The Brexit issue. Another deadline about to expire. What comes next? The ELOS team met Professor Joxerramon Bengoetxea and took an active part in the debate following his interesting lecture. This is their report. Thanks for your contribution.

April 7th, 2019. As many many other issues that concern us nowadays, what we call BREXIT also enjoys numerous experts’ attention, who then willingly and almost “mercifully” give us its keys, origins and possible consequences. Such an expert we found in professor Joxerramon Bengoetxea in the Donostia University Campus: as a law teacher, he is well aware of the economic, social but mainly economic issues surrounding UK’s ongoing divorce with the European Union, which he explained to an extensive group of high school students, among which we were.

An hour-long explanation which really got to make everyone understand the gravity of the issue and the consequences it can bear upon not only Britain, but the entirety of the Union, was followed by yet another hour of questions , when we got to make the exposition much more dynamic and interesting.

Overall, the experience was very enriching and interesting as we got to not only enjoy a greater scope into Brexit itself, but also got to “train” our listening of English from an expert who could rival with a native in his talking.

Julen Martínez Arbulu ( Ekialdea BHI.B 1C)


Brexit in Luberri

Preparing the lecture we are going to have this Thursday in the Laws Faculty in the EHU-UPV of San Sebastian We have been working on Brexit. We made a Questionnaire and some kahoots on the subject.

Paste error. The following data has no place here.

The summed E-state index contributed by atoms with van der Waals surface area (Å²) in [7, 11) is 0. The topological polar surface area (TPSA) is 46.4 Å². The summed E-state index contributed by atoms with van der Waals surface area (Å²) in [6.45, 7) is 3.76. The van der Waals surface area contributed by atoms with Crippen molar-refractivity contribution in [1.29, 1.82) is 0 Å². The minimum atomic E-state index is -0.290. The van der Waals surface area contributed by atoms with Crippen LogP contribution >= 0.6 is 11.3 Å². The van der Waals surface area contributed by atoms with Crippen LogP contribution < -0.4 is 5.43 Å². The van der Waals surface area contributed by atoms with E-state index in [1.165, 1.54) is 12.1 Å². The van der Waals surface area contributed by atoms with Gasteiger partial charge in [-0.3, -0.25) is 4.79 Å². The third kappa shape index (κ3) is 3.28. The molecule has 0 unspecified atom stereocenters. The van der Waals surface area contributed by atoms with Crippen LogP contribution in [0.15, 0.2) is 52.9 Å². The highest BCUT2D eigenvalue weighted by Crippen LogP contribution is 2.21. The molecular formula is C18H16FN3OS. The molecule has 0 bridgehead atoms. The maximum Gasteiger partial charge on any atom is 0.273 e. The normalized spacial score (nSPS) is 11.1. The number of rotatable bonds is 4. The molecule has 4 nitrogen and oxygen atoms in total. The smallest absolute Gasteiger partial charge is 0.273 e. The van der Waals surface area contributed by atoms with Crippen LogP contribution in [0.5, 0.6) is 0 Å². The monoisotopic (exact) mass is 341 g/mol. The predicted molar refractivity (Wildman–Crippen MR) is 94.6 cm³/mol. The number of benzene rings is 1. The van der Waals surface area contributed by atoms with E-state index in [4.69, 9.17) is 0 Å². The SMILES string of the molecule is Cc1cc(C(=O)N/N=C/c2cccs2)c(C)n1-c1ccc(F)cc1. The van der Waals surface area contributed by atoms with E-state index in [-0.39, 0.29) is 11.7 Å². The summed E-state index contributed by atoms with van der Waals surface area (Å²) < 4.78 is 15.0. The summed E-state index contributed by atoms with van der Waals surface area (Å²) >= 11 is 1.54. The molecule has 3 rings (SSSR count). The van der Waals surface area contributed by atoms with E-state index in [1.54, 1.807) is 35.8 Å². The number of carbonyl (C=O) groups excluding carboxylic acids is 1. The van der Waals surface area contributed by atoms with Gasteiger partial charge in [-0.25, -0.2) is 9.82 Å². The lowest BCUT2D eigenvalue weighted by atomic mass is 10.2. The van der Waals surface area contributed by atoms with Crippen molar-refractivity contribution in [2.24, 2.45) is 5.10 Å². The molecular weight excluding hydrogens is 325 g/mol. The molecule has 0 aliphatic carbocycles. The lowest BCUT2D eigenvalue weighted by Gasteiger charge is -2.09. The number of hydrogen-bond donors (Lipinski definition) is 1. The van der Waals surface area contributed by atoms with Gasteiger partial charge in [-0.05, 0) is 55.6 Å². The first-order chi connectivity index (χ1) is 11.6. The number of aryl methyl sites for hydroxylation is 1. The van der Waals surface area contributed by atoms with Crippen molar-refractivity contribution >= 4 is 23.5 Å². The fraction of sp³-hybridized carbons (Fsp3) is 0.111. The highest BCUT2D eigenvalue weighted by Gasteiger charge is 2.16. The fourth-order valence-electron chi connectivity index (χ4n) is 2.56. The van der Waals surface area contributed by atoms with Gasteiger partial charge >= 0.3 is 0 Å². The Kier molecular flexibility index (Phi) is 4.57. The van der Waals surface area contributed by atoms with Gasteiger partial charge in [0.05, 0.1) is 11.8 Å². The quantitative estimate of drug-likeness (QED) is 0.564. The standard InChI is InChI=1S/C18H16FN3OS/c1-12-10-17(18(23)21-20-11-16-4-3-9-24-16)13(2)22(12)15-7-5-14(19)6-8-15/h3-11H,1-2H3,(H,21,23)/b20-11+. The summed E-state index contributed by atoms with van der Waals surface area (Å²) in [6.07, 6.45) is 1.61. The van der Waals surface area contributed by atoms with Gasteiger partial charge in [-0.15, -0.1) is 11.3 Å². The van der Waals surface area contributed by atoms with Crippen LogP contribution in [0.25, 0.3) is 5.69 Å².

Here the link:




The aim of the European Year of Cultural Heritage is to encourage more people to discover and engage with Europe’s cultural heritage, and to reinforce a sense of belonging to a common European space. The slogan for the year is: Our heritage: where the past meets the future.

Cultural heritage comes in many shapes and forms:
tangible – for example buildings, monuments, artefacts, clothing, artwork, books, machines, historic towns, archaeological sites.
intangible – practices, representations, expressions, knowledge, skills – and the associated instruments, objects and cultural spaces – that people value. This includes language and oral traditions, performing arts, social practices and traditional craftsmanship.
natural – landscapes, flora and fauna.
digital – resources that were created in digital form (for example digital art or animation) or that have been digitalised as a way to preserve them (including text, images, video, records).

In ELOS Basque Country we asked our students to make a video with this target, discovering and learning about our common heritage.

We hope you like them!